Mentions: The segregating population and parents were genotyped using the 20 K apple Infinium® SNP chip [32] produced by Illumina Inc. (San Diego, California, USA) and a set of microsatellites uniformly distributed across the 17 linkage groups (LGs) chosen accordingly to previous maps as described in the Methods. Array data mining identified 7,041 (39 % of the total 18,019 included in the array) polymorphic SNPs belonging to both the abxaa and aaxab segregating types that were retained to build maternal and paternal maps according to the double pseudo-test cross model [33]. The less informative abxab markers (n = 2,871 SNPs) were discarded as well as those monomorphic (n = 6,081) and those that failed or were difficult to score (n = 2,026). Of 188 tested SSRs, 160 were polymorphic and resulted in 170 map positions due to multiple loci. The RGT map consisted of 3,023 markers (2,870 SNPs and 153 SSRs) assembled into the expected 17 LGs, spanning 1,048 cM of genetic map distance, whereas GD map consisted of 4,663 (4,533 SNPs and 130 SSRs) markers grouped into the homologous 17 LGs, covering 1,331 cM. The number of markers mapped per LG varied from 122 of LG4 to 241 of LG10 in RGT parent, while in GD the range was from 133 of the LG7 to 527 markers of the LG15. Due to population size and the large portion of markers that co-segregated, markers were binned and only one SNP or SSR marker per locus was kept to obtain two abridged maps that consisted of 712 and 884 markers (Fig. 2), with a mean interval between adjacent markers of 1.47 cM and 1.51 cM for RGT and GD, respectively. Gaps between markers larger than 10 cM were found on the LG6 in RGT, and LGs 10, 13, 14, and 16 in the GD parent. Some regions with clear skewed marker segregation were found along some LGs of both RGT (5, 12 and 16) and GD (2, 6, 8, 14, 16 and 17). The full list of markers ordered by LGs, their segregation and skewedness is provided as additional material (Additional file 2).Fig. 2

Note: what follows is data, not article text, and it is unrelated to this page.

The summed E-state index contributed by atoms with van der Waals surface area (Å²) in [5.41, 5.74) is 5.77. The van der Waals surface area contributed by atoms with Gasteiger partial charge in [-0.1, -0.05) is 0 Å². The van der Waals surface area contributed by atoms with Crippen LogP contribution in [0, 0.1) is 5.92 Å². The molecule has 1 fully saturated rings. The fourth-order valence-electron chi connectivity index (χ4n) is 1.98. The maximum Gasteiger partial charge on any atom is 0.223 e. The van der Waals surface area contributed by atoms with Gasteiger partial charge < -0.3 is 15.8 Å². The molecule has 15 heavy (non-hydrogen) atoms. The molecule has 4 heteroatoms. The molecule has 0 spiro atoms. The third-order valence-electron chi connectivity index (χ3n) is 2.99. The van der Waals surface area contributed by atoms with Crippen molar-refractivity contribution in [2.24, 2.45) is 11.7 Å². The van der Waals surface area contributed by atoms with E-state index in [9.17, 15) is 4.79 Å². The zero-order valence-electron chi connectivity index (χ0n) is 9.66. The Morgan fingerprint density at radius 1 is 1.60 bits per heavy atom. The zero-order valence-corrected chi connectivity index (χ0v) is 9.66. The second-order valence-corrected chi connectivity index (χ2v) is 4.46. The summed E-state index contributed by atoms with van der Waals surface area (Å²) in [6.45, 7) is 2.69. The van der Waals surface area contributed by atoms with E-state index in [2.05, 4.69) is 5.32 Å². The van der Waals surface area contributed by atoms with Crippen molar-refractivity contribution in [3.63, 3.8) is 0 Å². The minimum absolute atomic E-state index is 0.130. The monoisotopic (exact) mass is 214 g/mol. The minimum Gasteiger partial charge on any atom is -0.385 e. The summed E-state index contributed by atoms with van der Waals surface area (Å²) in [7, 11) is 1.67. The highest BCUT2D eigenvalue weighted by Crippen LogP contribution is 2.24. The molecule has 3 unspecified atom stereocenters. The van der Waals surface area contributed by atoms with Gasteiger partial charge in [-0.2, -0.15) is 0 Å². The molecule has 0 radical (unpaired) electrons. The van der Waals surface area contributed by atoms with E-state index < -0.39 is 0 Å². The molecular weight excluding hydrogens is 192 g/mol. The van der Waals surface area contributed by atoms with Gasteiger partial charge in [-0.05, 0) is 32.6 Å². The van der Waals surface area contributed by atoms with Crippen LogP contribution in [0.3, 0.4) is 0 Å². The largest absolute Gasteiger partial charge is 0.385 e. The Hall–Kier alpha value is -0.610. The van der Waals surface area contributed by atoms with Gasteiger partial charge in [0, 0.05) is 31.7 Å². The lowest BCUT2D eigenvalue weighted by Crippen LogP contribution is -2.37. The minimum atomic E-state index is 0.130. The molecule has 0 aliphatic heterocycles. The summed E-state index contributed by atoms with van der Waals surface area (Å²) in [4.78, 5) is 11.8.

A major QTL controlling apple skin russeting maps on the linkage group 12 of 'Renetta Grigia di Torriana'.

Falginella L, Cipriani G, Monte C, Gregori R, Testolin R, Velasco R, Troggio M, Tartarini S - BMC Plant Biol. (2015)

Distribution of unique co-segregating marker loci on the RGT (a) and GD (b) parental maps. Black bars represent either SNP or SSR markers. Linkage group (LG) number is indicated on the top of each LG. Genetic distance in cM is shown on the left ruler
© Copyright Policy - open-access
Related In: Results  -  Collection

License 1 - License 2
Show All Figures
getmorefigures.php?uid=PMC4472412&req=5

Fig2: Distribution of unique co-segregating marker loci on the RGT (a) and GD (b) parental maps. Black bars represent either SNP or SSR markers. Linkage group (LG) number is indicated on the top of each LG. Genetic distance in cM is shown on the left ruler